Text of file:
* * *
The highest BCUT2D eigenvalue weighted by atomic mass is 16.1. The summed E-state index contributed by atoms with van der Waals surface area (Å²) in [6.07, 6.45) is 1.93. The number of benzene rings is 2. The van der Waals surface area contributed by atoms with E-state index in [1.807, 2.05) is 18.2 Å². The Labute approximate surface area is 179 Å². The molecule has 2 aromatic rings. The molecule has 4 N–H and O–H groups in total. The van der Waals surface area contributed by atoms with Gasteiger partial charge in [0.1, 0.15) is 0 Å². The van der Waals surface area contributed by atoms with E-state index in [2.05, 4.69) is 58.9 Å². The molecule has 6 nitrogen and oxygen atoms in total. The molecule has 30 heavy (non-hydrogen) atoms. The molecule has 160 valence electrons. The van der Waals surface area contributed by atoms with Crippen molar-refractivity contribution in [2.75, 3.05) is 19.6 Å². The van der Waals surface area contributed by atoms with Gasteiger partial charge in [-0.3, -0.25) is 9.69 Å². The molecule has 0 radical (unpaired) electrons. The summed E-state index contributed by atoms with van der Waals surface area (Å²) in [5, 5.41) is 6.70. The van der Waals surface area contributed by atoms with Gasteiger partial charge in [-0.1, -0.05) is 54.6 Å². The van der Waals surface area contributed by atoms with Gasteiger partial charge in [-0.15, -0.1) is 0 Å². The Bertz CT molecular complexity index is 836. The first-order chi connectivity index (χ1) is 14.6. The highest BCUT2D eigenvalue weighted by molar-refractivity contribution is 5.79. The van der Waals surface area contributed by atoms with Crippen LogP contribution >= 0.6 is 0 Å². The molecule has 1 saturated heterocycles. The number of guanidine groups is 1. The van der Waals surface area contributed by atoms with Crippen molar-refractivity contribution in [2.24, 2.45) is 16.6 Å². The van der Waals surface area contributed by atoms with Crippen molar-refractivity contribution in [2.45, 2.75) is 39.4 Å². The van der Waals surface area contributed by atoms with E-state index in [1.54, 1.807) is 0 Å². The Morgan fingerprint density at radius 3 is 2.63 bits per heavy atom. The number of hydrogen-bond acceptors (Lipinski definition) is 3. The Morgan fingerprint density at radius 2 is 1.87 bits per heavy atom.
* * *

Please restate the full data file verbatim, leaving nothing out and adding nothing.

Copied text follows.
The highest BCUT2D eigenvalue weighted by atomic mass is 16.1. The summed E-state index contributed by atoms with van der Waals surface area (Å²) in [6.07, 6.45) is 1.93. The number of benzene rings is 2. The van der Waals surface area contributed by atoms with E-state index in [1.807, 2.05) is 18.2 Å². The Labute approximate surface area is 179 Å². The molecule has 2 aromatic rings. The molecule has 4 N–H and O–H groups in total. The van der Waals surface area contributed by atoms with Gasteiger partial charge in [0.1, 0.15) is 0 Å². The van der Waals surface area contributed by atoms with E-state index in [2.05, 4.69) is 58.9 Å². The molecule has 6 nitrogen and oxygen atoms in total. The molecule has 30 heavy (non-hydrogen) atoms. The molecule has 160 valence electrons. The van der Waals surface area contributed by atoms with Crippen molar-refractivity contribution in [2.75, 3.05) is 19.6 Å². The van der Waals surface area contributed by atoms with Gasteiger partial charge in [-0.3, -0.25) is 9.69 Å². The molecule has 0 radical (unpaired) electrons. The summed E-state index contributed by atoms with van der Waals surface area (Å²) in [5, 5.41) is 6.70. The van der Waals surface area contributed by atoms with Gasteiger partial charge in [-0.1, -0.05) is 54.6 Å². The van der Waals surface area contributed by atoms with Gasteiger partial charge in [-0.15, -0.1) is 0 Å². The Bertz CT molecular complexity index is 836. The first-order chi connectivity index (χ1) is 14.6. The highest BCUT2D eigenvalue weighted by molar-refractivity contribution is 5.79. The van der Waals surface area contributed by atoms with Crippen LogP contribution >= 0.6 is 0 Å². The molecule has 1 saturated heterocycles. The number of guanidine groups is 1. The van der Waals surface area contributed by atoms with Crippen molar-refractivity contribution in [2.24, 2.45) is 16.6 Å². The van der Waals surface area contributed by atoms with Crippen molar-refractivity contribution in [2.45, 2.75) is 39.4 Å². The van der Waals surface area contributed by atoms with E-state index in [1.54, 1.807) is 0 Å². The Morgan fingerprint density at radius 3 is 2.63 bits per heavy atom. The number of hydrogen-bond acceptors (Lipinski definition) is 3. The Morgan fingerprint density at radius 2 is 1.87 bits per heavy atom.